WHAT PEOPLE ARE SAYING…
BOBBY HILL, TRANSPARENT PRODUCTIONS
“AfroHORN was a great performance, and a great sold out set! Much thanks to the DC Jazz Festival for this performance collaboration with Transparent Productions.”
TONY WASHINGTON, jazz fan
“I was a little suspect on your decision to put together and offer such an eclectic group of musicians for Saturday’s show at The Yards. My wife and her friend decided that’s the show they wanted to attend. Suffice it to say, it was a great experience and the folks who attended seemed to love the show. Based on the energy of the crowd and the fact that many folks left after Common I dare say he was the attraction. What the folks missed, however, was truly the main act—Femi. Nice touch to a great evening. My wife wants to come back next year. I told her that you would hopefully put together a similar lineup. A little something for everybody. My wife is still trying to dance like the women in Femi’s show. It ain’t happening but ….it’s fun to watch her.”
LEONARD DAVIS, jazz fan
“Thanks once again for a superb JazzFest. Look forward to being in DC during this time. Had the good fortune of seeing Paquito, Joshua Redman, and my favorite show was The Cookers at the 6th & I Synagogue. During my 9-day visit from Bermuda, I enjoyed 6 nights of great music. Looking forward to next year!”
WHAT THE PRESS SAID…
…“I didn’t use Emily for the last 15 years,” [Esperanza] Spalding says. Using it now has been “like opening up that [childhood] space again. I look at it like going back and remembering the dreams of your youth. You don’t have to understand the meaning,” she says – a notion that’s highly unsettling within a culture that prefers labels to ambiguities and doesn’t like its artists to go rogue.
Spalding doesn’t expect her audience to intuit the full breadth of meaning in Emily D’s Evolution. She’s still sorting it all out herself, with early performances functioning a bit like workshops, she says.”
– Washington Post (Saturday, June 13)
“The DC Jazz Festival is unusual in that it devotes itself wholeheartedly to the genre. While a lot of jazz festivals bait their schedule with pop and R&B performers, the vast majority of the 125 sets at this year’s event are bona fide jazz artists – and many of them are on the cutting edge. That’s because the festival is now run by two insiders: jazz vocalist Sunny Sumter and jazz journalist Willard Jenkins.””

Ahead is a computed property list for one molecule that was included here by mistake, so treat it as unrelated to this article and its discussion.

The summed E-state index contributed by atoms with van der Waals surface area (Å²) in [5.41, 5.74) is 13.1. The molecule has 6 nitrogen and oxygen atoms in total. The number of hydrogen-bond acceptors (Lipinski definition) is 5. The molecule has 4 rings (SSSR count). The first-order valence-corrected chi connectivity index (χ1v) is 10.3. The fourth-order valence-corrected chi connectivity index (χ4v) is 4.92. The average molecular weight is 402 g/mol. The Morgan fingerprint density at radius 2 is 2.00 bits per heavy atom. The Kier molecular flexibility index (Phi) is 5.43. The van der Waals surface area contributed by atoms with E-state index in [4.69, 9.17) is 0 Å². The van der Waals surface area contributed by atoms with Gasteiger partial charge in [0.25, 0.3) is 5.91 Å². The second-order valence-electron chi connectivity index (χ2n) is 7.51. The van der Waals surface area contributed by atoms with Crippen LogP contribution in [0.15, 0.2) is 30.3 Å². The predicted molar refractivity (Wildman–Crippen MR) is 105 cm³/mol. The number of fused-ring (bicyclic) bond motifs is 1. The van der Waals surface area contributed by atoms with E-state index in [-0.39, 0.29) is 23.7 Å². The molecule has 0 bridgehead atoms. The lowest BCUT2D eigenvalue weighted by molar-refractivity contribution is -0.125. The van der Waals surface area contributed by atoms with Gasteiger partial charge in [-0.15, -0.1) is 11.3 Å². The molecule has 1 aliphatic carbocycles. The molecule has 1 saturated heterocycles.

– Washington Post (Friday, June 5)
“[DCJF’s] eclectic roster was indeed a virtue, and one of its great pleasures was being able to leave one performance in one style and go to a completely different one (like the Elliott Hughes to Parlato/Loueke transition) without sacrificing quality. There also seemed to be real integration between the various presenters: Atlas, Bohemian Caverns, CapitalBop, Transparent Productions – all seemed more than ever to be working with the same (creative) goals in mind.”
– Washington City Paper
“[Edmar] Castaneda played as if he were engaged in a blinding dervish at times, with his hands traveling up and down the harp strings in a blur of motion. He contrasted these electric highs with a melodic interval of deeply mystical sounds that were perfectly complimented by his two sidemen , trombonist Marshall Gilkes and drummer Eric Dukes.”
– CDN (June 14)
John Scofield, Savannah Harris, Mark Meadows photos courtesy of Greg Blakey/Fritz Photo
Backstage photo with Billy Hart, Nasar Abadey and Jack DeJohnette courtesy of Baiyina Abadey